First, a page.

What to see in this city?
Get to know the city
Črnomelj Castle is the oldest and most impressive building in the town dating back to the late 12th century. The rectangular-shaped castle was built on the narrow river bend to control entrance to the town and to defend it. Throughout the centuries, the castle has been rebuilt numerous times and the current building dates from the 20th century.
Savings and Loan Bank – The two-storey building of the Savings and Loan Bank was built between 1898 and 1900. The building is a typical representation of ambitious historic architecture with a rich façade that takes centre stage in the town square.
The Church of St. Peter is a parish church, which was first mentioned in 1228 as the centre of Črnomelj pre-parish. In the mid 18th century, the medieval church was completely transformed in the baroque style. In the late 19th century, its exterior was decorated with typical neo-Gothic elements. The church bell tower makes the town easily recognisable and dominates its silhouette.
The Treasury is located in the basement chambers of Črnomelj Castle. It features interactive and touch screen displays of the natural, cultural and ethnological treasures of Črnomelj and Bela Krajina. The Treasury is an entry point to the region, where tourists can outline their own path to explore the area.
The birth house of Miran Jarc – The building was constructed in 1844 as the first school in Črnomelj on the grounds of the former town hall. Around the year 1897, the building was extended and the tower demolished. All the rooms were richly decorated with various geometric and floral motifs at the end of the 19th century. Today, it houses the Črnomelj Municipal Museum Collection.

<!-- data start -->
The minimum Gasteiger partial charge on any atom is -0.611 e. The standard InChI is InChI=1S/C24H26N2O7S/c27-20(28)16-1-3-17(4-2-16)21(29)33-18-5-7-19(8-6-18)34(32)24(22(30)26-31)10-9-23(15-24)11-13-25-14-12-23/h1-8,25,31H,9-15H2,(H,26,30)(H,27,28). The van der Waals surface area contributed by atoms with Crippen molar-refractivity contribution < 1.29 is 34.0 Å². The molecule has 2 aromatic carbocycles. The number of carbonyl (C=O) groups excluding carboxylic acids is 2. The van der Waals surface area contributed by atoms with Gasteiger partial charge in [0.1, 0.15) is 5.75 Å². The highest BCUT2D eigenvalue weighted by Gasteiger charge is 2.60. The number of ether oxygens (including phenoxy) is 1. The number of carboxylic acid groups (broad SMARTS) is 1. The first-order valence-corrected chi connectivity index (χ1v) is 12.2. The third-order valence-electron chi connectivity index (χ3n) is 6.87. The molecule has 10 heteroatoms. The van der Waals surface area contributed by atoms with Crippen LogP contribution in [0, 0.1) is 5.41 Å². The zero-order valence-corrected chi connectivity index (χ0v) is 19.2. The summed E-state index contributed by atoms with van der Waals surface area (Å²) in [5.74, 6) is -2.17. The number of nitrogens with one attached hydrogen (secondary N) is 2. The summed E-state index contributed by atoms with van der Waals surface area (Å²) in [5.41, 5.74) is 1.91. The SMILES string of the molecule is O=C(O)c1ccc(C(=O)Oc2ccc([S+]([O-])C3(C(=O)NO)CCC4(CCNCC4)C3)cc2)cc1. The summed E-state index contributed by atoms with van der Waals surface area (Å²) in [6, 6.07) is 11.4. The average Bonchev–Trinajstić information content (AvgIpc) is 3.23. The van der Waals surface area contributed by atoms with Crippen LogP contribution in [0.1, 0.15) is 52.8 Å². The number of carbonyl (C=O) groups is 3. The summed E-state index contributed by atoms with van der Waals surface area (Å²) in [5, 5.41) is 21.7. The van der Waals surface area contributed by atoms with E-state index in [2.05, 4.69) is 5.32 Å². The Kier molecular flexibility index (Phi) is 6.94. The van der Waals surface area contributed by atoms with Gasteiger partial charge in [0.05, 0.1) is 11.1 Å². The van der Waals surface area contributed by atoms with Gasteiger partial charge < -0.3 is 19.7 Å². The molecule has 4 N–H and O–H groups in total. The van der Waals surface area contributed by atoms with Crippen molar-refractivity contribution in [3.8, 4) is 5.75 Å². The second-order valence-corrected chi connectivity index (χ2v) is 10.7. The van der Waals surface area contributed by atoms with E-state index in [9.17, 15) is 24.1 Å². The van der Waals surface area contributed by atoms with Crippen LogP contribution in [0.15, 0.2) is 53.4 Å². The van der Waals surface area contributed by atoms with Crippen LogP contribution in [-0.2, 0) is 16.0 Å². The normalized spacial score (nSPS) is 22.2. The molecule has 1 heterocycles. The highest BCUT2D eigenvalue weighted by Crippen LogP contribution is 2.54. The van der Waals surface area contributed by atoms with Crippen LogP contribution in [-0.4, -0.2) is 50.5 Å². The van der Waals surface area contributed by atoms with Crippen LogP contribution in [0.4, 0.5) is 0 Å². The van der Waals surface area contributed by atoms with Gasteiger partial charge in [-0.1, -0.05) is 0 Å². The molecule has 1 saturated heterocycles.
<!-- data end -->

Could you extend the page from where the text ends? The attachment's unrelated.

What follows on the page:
The Church of the Holy Spirit was first mentioned in 1487, when the first religious institution was founded there. However, archaeological research uncovered remnants of settlements from prehistoric, ancient and mediaeval periods. Today, the church serves cultural purposes.
Culture Centre, which used to be called the House of the Sokol Movement. The building was built according to the plans of Viljem Treo, an architect from Ljubljana, between 1925 and 1928. In February 1944, a session of the Slovenian National Liberation Council took place in the building and later that year the building housed the first Slovenian National Theatre. In 1954, the architect Branko Simčič modernised the building, while the relief on its façade also from 1954 is the work of the sculptor Jakob Savinšek. The house front also features bust statues of Slovenian national heroes, namely Janko Stariha, Jože Mihelčič, Drago Jerman and Milka Šobar-Nataša. The building is a monument of national cultural importance.
GRIČEK, A HILL OF CONSIDERABLE HISTORY
The old name for the hill overlooking the town was Komendski hrib [meaning commandery hill], because it was the location of a large built cellar of the Teutonic knights, which was the order in charge of the town at the time. The structure was connected to the commandery in the town itself. In the 1670s, the notable Carniolan polymath Janez Vajkard Valvasor stayed at the cellar and sketched his townscape there. The cellar was at least two centuries old when it was demolished in a clash between Črnomelj residents and smaller detachments of Napoleon’s army in October of 1809. A few years later, Austrian Emperor Francis I had a chapel built to commemorate the Austrian victory in said encounter; however, the chapel was demolished at the close of the 19th century, when a cutting nursery was established on the hill.
During World War II, the Italian occupying army set up cannons on Griček to shell national liberation force positions.
In World War II, between 1941 and 1942, Bela krajina lost a whole tenth of its population and so, after the war, the hill above Črnomelj was designated a memorial space. A monument to Bela krajina’s World War II victims was erected according to the plans by architect Marko Župančič. The burial mound holding the remains of the members of the first Bela krajina unit was established in 1950 and sculptor Jakob Savinšek’s monument featuring large reliefs was finished in 1961.